President Trump won his election as a straight-talking truth teller from outside the political establishment. Now, less than three months after taking office, he is reversing himself on some major questions about the American economy.
In an interview with the Wall Street Journal published Wednesday, Trump said he wanted to reopen the Export Import Bank — an obscure agency despised by his party's conservative faction — and that he would not formally accuse China of manipulating its currency, reversing positions he held during the campaign.
Yet Steven Moore, one of Trump's economic advisers during the campaign, said he was not concerned about Trump's latest flip-flops. Few ordinary voters feel strongly about the Export Import Bank, and Trump's rhetoric on China will probably satisfy most of his supporters with or without the label of a currency manipulator.
According to Moore, a greater risk for Trump is whether he can fulfill the promises for which he is best known — building a wall on the Mexican border, reducing taxes and undoing President Barack Obama's health-care law, known as Obamacare.
“Look, what made Trump so attractive to so many of the Trump voters was this idea that … he wasn’t just a standard politician who says one thing and does another thing, so he’s got to be careful about that,” Moore said. At the same time, he added, “It’s the big promises that matter most.”
That does not mean, however, that Moore agrees with all of his former boss's new ideas. For instance, Trump criticized Janet L. Yellen, head of the Federal Reserve, during the campaign, accusing her of manipulating interest rates to help Obama. But in this week's interview, Trump was more complimentary. Asked whether he would replace Yellen when her term expires next year, Trump left open the possibility that she might keep her job. “I like her. I respect her,” he said.
Moore argues that Yellen — along with many economists and bankers whom Republicans appointed to the Fed — has involved the central bank too deeply in regulating the financial sector and propping up the economy. Instead, Moore argues, the Fed should concentrate on maintaining a sound U.S. dollar.
“We, as conservatives, believe the Fed should basically have one mandate, and that is to keep the dollar stable and to keep inflation down,” Moore said.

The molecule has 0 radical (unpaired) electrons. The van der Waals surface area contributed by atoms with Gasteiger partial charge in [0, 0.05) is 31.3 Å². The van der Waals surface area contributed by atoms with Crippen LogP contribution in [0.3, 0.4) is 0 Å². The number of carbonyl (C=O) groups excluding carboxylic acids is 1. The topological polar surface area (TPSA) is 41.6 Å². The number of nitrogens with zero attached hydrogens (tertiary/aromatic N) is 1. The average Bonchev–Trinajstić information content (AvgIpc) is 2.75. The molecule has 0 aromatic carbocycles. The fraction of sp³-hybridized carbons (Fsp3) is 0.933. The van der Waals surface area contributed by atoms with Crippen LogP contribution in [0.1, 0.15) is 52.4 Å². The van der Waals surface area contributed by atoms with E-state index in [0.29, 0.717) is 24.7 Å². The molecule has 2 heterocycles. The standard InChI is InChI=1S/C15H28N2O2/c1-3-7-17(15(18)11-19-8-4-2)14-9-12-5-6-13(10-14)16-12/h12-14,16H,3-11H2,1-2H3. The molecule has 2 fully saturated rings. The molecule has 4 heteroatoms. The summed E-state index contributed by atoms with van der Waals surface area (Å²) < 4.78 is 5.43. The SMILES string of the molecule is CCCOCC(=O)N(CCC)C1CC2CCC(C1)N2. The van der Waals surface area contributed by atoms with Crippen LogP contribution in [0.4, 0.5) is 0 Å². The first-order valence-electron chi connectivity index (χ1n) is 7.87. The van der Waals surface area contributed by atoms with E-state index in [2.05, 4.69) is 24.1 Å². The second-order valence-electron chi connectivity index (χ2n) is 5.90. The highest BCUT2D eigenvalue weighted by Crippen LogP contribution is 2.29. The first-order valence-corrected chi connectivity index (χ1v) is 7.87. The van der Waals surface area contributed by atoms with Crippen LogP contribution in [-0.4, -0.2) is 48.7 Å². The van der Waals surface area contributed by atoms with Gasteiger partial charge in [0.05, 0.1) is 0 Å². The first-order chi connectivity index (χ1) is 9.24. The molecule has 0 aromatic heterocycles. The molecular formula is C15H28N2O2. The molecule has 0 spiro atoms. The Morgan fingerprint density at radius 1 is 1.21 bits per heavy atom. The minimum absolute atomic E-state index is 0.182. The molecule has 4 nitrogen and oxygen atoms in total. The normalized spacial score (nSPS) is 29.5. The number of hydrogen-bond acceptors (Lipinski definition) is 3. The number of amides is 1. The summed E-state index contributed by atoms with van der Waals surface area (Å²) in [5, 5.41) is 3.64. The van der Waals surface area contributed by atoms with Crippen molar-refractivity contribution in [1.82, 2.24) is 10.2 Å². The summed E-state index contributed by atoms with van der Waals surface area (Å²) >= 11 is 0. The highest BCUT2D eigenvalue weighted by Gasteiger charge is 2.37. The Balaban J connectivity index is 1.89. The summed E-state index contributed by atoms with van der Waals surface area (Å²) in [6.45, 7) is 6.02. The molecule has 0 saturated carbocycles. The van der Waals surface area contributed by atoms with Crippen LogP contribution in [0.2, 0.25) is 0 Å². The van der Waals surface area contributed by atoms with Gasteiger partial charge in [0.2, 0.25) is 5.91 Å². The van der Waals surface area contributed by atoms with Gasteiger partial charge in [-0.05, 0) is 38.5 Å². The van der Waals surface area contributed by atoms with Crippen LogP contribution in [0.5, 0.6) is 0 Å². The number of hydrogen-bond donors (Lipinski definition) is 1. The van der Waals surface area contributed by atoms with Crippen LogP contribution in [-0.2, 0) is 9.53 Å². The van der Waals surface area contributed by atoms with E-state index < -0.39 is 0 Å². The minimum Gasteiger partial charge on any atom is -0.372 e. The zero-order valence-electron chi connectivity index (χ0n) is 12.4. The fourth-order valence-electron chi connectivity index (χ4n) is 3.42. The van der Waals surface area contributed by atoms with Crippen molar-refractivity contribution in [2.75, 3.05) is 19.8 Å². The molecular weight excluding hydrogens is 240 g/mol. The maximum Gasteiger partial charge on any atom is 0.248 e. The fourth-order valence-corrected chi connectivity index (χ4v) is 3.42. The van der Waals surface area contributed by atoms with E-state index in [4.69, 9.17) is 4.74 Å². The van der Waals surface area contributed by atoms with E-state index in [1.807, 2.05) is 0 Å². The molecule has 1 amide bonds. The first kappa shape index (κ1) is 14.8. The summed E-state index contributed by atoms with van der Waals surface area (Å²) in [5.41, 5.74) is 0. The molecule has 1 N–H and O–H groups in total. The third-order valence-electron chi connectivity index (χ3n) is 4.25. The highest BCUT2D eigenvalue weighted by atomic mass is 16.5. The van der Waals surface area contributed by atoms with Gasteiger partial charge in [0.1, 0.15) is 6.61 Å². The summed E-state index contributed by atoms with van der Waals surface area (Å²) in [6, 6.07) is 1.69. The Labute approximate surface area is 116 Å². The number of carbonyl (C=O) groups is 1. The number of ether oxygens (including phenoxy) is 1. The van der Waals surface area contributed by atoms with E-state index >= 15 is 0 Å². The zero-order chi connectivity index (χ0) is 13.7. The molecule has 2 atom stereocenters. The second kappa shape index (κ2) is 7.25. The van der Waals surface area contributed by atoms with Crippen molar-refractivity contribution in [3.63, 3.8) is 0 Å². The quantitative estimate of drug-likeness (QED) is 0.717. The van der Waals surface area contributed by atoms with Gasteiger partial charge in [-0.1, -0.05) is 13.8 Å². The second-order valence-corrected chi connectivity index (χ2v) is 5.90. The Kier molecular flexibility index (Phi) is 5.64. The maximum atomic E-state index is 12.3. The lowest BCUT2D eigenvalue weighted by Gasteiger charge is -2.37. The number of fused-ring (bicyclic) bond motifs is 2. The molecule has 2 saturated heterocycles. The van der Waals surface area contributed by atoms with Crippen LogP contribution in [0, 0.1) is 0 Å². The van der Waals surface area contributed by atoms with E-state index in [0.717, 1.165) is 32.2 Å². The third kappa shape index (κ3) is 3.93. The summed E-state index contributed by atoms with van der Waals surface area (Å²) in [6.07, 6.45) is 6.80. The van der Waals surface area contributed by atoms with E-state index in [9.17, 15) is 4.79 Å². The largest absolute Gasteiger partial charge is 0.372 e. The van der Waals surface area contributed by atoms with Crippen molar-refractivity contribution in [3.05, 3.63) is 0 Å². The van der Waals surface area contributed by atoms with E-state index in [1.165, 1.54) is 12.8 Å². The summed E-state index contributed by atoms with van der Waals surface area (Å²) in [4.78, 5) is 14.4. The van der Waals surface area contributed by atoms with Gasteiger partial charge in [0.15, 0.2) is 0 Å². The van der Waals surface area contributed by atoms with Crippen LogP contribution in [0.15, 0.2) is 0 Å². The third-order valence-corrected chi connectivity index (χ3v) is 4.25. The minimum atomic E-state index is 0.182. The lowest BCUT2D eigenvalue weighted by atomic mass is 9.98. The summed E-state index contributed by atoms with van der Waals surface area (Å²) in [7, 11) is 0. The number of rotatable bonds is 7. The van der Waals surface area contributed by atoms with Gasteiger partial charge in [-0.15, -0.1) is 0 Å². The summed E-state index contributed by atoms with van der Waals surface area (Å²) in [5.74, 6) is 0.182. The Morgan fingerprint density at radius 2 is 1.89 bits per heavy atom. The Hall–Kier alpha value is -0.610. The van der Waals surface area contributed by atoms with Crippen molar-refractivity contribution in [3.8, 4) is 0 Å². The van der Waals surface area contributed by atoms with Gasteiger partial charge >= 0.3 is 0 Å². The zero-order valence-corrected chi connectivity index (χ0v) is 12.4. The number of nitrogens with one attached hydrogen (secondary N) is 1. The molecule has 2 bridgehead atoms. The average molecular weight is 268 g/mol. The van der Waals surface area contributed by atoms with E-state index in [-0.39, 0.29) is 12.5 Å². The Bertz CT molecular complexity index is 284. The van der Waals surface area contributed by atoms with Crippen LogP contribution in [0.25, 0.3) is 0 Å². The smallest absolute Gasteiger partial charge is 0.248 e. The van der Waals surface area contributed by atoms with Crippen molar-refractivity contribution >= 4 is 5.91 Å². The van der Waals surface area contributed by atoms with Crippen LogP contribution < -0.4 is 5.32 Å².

“Janet Yellen has to go,” he said. “The free-market conservatives — I think they’re universal in wanting to get rid of Yellen. I think people would be very disappointed."
Trump's support for low interest rates is not a surprise, Moore said, noting that presidents typically do prefer low rates. With reduced rates, it is cheaper for businesses and households to borrow money, stimulating the economy and hiring and helping presidents win reelection.
Also, Trump said in the interview — as he has said on several previous occasions — that he feels the dollar is too strong, meaning that it is too expensive for foreigners to buy dollars with their own currency. If the Federal Reserve maintains interest rates near zero instead of increasing them as expected, the dollar would likely weaken.
With a strong dollar, U.S. exports are more costly, and domestic manufacturers and other firms with foreign customers get less business. Trump has said that encouraging exports and limiting imports is a major priority, but Moore took issue with Trump's support for a weaker dollar.
A strong dollar holds down the cost of foreign goods, keeping inflation in check, Moore noted. At the same time, a strong dollar indicates confidence in the U.S. economy. When investors want currency to invest in the United States, they bid up the price of the dollar.
Historically, Moore argued, successful presidents have supervised the economy when the dollar was strong, and the currency has been weak while unsuccessful presidents were in office. For instance, Presidents Nixon, Ford and Carter wrestled with a weak dollar throughout their terms, while the greenback recorded gains under Presidents Reagan and Clinton.
Indeed, Moore said, if Trump delivers on the promise of a rapidly accelerating economy, his success would draw in investors from around the world, and the dollar would almost certainly appreciate.
“Advocating a weaker dollar is I don’t think good policy or good politics,” Moore said. “A strong dollar is a strong president, and a weak dollar is a weak president.”